For many years, I wrote for radio, TV and the theatre before turning to fiction and non-fiction. I'm traditionally published, but I also know something about self publishing, and have published several backlist titles and collections of short stories under my own imprint: Dyrock Publishing. I've taught creative and academic writing for years, from one off events to long courses. For most people, even after publication, discoverability* is the biggest problem.
How do people hear about your book?
This post has been gnawing away at me ever since I tried to say something about using social media on one of those big professional Zoom meetings, only to have a man interrupt me with such casual rudeness that I'm still irritated about it. Not just because of the rudeness, but because I could see a genuine need for advice in the group - and could see, moreover, that some people were going about it in the most counterproductive way.
The debate in this particular group turned to the use of social media for promotion: Facebook, Twitter, LinkedIn, Instagram, Goodreads and various other platforms. The variety is confusing, and the demographics of each platform tend to change over time. There's no point in me reinventing the wheel and trying to describe to you what each site does best. There's plenty of information out there already and the best advice I can give you is to set aside some time, and have a look for yourself.
One thing struck me about the debate though: so many people, in a meeting aimed at writing professionals, said that they 'didn't like social media'.
Now, that's fair enough. There are some social media sites with which I have a troubled relationship, in the sense that I find them not particularly user friendly. Or in one case, a bit of a bear pit. But you can't say that you want to learn how to promote your own work without spending at least some time engaging with one or more social media sites. If you feel so strongly about this dislike that you avoid them altogether, you're going to have to employ a publicist. There is a piece in this season's Society of Authors magazine, all about getting the most out of 'your publicist'. I found myself wondering just how many writers, even traditionally published writers, actually have them. Publishers do what they can, but publicity budgets are small, unless (paradoxically) you're so famous that you don't need the publicity. And if you're not famous to begin with, publicists don't come cheap.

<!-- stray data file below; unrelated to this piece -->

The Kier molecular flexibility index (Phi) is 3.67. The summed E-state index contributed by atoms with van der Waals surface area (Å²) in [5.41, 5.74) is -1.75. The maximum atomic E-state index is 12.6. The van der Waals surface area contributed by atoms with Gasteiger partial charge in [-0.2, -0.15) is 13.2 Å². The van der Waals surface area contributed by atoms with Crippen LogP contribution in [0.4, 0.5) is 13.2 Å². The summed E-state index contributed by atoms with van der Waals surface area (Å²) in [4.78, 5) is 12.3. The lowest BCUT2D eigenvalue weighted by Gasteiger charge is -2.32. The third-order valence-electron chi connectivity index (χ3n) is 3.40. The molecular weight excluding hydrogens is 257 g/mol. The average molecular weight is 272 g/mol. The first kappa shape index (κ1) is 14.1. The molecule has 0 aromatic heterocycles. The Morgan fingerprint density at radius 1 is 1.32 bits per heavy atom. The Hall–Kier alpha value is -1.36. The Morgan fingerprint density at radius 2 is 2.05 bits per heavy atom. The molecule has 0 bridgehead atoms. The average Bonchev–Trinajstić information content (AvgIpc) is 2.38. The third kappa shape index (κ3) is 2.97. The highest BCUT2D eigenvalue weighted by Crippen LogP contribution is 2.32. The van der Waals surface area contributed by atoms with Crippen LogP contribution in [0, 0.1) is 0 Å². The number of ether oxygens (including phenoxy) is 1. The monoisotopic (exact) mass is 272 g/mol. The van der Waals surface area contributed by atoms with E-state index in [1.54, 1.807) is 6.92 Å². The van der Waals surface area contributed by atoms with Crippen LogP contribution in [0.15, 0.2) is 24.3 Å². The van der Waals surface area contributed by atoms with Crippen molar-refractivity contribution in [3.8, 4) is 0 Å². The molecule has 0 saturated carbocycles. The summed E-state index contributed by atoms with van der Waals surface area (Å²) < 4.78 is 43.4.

The second thing that struck me about the debate was just how many professional writers seem to think that landing on - for argument's sake - Facebook, and plonking down 'buy my book' posts and nothing else, will make people want to buy the book. There is nothing more off-putting than the Facebook 'friend' who never engages with you, or anyone else, until - fanfare of trumpets - they have a book to sell.
So here's the big secret that is no secret at all.
If you're going to use a site like Facebook, and are hoping that at some point people will be interested enough to buy your books, you have to actually engage with those people.
It's fun. Some of them will be old friends you'd maybe lost touch with and that's a bonus. Some will be new friends. Some will be people you've met online and find that you like. Chat to them. Post photographs, Make them laugh. Make them cry. Let them admire your dog/cat/garden/recipe collection/model railway/full size Dalek made from egg boxes, or whatever else you love. Like their pictures. Reciprocate. Enter into debate.
Join a few groups, not just to promote your book, or even primarily to promote your book, but to meet like minded people and to contribute. You don't have to give your whole life history away and you don't have to spend hours on there. You just have to engage and enjoy it. Ask for research help if you need it. Facebook is wonderful for this and in my experience, people are generous with their expertise.
Then, if and when you have a new book coming out, some of these nice, interesting, witty people might be inclined to buy it. And if they don't, well, does it matter? It's the equivalent of a big, friendly book festival event, where there's a willing audience, whom you're happy to entertain, followed by a good question and answer session during which people often enlighten you, at the end of which, some of them will probably buy a copy of the book. Except that on social media, you don't need to wait for an invitation.
Dip a toe in the water. Find one or two social media platforms that suit you. Facebook is good for books as well as all kinds of other interests, so if you want to start somewhere, that would be the one I'd recommend. But other platforms are available. Watch for a while. Chat about this and that. Post some pictures. And eventually, yes, talk about what you're writing. Because people will often be interested in whatever went into the creation of the book. I know I am, where other people's work is concerned.
Only connect, as E M Forster would have said.
*This word, discoverability, when used in a recent publishing trade journal, seemed to cause a good deal of angst among a few men on social media. They wasted a huge amount of time and effort, trying to denigrate it. Ironically enough by using very long words in opaque sentences, presumably to demonstrate the elegance of their prose. It's a perfectly good word. And if you're a serious writer, aiming for publication, you need to know about these things.